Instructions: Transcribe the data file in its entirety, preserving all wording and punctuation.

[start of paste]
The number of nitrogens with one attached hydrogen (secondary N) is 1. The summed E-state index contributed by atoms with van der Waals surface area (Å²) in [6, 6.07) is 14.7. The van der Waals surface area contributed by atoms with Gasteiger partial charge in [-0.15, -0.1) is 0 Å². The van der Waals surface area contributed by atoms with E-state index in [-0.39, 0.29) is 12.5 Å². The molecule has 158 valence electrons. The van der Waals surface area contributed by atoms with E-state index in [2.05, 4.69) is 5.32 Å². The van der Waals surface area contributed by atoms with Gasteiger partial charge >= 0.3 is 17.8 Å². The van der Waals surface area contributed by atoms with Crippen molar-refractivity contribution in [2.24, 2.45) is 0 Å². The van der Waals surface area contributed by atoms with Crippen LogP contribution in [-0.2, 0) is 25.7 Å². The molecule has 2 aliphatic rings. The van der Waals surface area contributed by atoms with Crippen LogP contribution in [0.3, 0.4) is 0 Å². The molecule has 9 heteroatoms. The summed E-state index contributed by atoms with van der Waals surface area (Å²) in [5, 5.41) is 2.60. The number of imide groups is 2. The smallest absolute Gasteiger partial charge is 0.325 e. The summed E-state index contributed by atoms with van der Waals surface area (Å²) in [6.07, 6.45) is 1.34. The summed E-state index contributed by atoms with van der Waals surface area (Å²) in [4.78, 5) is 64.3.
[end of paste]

The number of nitrogens with one attached hydrogen (secondary N) is 1. The summed E-state index contributed by atoms with van der Waals surface area (Å²) in [6, 6.07) is 14.7. The van der Waals surface area contributed by atoms with Gasteiger partial charge in [-0.15, -0.1) is 0 Å². The van der Waals surface area contributed by atoms with E-state index in [-0.39, 0.29) is 12.5 Å². The molecule has 158 valence electrons. The van der Waals surface area contributed by atoms with E-state index in [2.05, 4.69) is 5.32 Å². The van der Waals surface area contributed by atoms with Gasteiger partial charge >= 0.3 is 17.8 Å². The van der Waals surface area contributed by atoms with Crippen molar-refractivity contribution in [2.24, 2.45) is 0 Å². The van der Waals surface area contributed by atoms with Crippen LogP contribution in [-0.2, 0) is 25.7 Å². The molecule has 2 aliphatic rings. The van der Waals surface area contributed by atoms with Crippen LogP contribution in [0.3, 0.4) is 0 Å². The molecule has 9 heteroatoms. The summed E-state index contributed by atoms with van der Waals surface area (Å²) in [5, 5.41) is 2.60. The number of imide groups is 2. The smallest absolute Gasteiger partial charge is 0.325 e. The summed E-state index contributed by atoms with van der Waals surface area (Å²) in [6.07, 6.45) is 1.34. The summed E-state index contributed by atoms with van der Waals surface area (Å²) in [4.78, 5) is 64.3.